Sex & Relationships

My Secret Sex Diary: “I’m Trying To Overcome A Sex Issue”

In marie claire’s juicy new series, we ask women to share 48 hours of their sex lives


2 PM I’m five hours into an eight-hour flight home and plowing through work. But I keep drifting into daydreams. I haven’t seen my boyfriend, Brian, in weeks and it’s starting to get to me. I try to concentrate on my reading but can’t stop thinking about his head between my legs instead.

9:30 PM Finally home and naked with Brian. He kisses my neck; I nibble his ear. We’re gaining momentum quickly: he rubs my clit until I feel like I’m going to explode. After a brief rest, he goes down on me once, then again. We roll around a bit before I start to give him a blowjob, but he interrupts me with a hand wandering between my thighs. Finally, I finish him off, and we lie back breathing hard.

11:45 PM Lying in a sex daze, I consider the evening’s activities. I was diagnosed with vaginismus, a form of pelvic floor disorder where the muscles around the vagina are in constant spasm, a few months ago. For some women, vaginismus is caused by emotional or sexual trauma; for others, it’s due to muscular problems. My doctor attributes mine to a combination of anxiety, congenital hip issues, and flat feet. What it means is that penetrative sex is off the table for me—at least for now.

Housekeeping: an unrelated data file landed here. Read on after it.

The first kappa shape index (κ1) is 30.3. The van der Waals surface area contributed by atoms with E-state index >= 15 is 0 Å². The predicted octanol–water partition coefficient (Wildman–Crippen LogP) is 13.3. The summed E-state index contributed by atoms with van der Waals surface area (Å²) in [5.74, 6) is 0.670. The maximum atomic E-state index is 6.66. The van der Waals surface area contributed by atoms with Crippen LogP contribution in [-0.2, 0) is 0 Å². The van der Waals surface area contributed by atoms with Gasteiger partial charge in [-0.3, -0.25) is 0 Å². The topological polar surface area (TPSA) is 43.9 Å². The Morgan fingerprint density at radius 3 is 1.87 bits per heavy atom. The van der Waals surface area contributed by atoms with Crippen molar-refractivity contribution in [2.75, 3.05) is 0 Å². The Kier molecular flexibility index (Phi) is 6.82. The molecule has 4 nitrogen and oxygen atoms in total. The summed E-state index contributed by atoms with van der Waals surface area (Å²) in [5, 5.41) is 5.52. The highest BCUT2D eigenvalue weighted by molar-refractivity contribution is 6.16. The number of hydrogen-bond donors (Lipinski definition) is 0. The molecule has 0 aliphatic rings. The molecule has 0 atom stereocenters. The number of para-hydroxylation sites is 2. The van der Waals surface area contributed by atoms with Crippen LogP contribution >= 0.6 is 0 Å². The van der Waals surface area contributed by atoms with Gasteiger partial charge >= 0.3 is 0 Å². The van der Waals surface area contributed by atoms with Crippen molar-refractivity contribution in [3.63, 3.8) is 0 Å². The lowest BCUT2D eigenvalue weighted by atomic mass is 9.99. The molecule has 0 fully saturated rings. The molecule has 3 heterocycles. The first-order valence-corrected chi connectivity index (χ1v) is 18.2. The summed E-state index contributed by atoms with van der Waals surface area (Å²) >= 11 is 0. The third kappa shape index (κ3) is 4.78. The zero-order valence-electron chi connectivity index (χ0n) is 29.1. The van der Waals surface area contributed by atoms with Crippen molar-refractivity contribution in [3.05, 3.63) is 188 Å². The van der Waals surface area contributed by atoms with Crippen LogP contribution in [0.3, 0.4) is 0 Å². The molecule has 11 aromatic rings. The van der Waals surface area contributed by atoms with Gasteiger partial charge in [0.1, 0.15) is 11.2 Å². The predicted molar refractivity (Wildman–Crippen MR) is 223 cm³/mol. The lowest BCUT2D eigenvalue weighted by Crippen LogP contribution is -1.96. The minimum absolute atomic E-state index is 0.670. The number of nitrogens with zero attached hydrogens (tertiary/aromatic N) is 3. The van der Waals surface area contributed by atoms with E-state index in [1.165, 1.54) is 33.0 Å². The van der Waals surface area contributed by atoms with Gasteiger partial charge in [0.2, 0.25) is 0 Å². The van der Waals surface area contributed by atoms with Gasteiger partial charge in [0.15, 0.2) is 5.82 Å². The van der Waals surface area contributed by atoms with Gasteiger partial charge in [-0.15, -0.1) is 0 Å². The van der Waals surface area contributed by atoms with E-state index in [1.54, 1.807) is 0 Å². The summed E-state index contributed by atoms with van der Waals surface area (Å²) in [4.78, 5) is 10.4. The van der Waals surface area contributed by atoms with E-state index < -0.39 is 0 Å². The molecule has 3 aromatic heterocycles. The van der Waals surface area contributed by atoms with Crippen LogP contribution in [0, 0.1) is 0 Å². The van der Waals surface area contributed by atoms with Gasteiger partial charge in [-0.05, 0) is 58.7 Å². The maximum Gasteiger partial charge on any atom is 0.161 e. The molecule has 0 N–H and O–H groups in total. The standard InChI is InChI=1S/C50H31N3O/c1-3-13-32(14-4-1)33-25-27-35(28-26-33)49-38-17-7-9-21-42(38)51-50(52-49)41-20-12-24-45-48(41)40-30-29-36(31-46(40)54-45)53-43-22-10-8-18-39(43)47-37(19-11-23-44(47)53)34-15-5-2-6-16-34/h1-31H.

I tried a few times when I was younger but always had to give up; it just hurt too much. I held onto a lot of shame about not being able to experience what’s often referred to as “normal” sex for a long time. Even though the people I’ve been with weren’t too put out by the lack of penetration, I still felt somehow less loveable. I cried when the doctor told me that she was proud I had come in and asked for help—that many women with vaginismus just shut down and decide sex is something they don’t deserve.

I held onto a lot of shame about not being able to experience what’s often referred to as “normal” sex for a long time.

Getting diagnosed helped me think of sex less as one specific action and more as a category of ways humans can experience pleasure and closeness. As my perspective changed, that shame evaporated, and I began to see my sex life as just as vibrant and varied as anyone else’s. My partners and I really focus on each other’s pleasure because there’s no preset end goal in mind. At almost 31, I’ve never faked an orgasm.

12:30 AM Brian always gets hungry after sex. We still have some forgotten donuts he brought me as an airport surprise. Naked, we eat them now and wash them down with a glass of milk.


9 AM I’m lucky to set my own schedule, and I reserved this morning for us to take it slow. Brian tells me about a strange dream. We drink coffee and eat the rest of the donuts.

10:30 AM Who am I kidding? I knew this was going to turn into more sex. We briefly consider taking out the handcuffs but settle on something more relaxed. He goes down on me again until I come, then edges me back close to orgasm again with his fingers. “I can hold you here as long as I want,” he breathes into my ear. It’s a long time before he lets me go. 

12:15 PM As part of my take-home treatment, I use a set of progressively larger dilators—they look like a Russian doll had a child with a big pink dildo—to stretch my spasming muscles. A few times a week, I lube up and do special relaxation exercises to help me ease the dilator in. With the combination of weekly treatment, I’ve slowly graduated to larger sizes.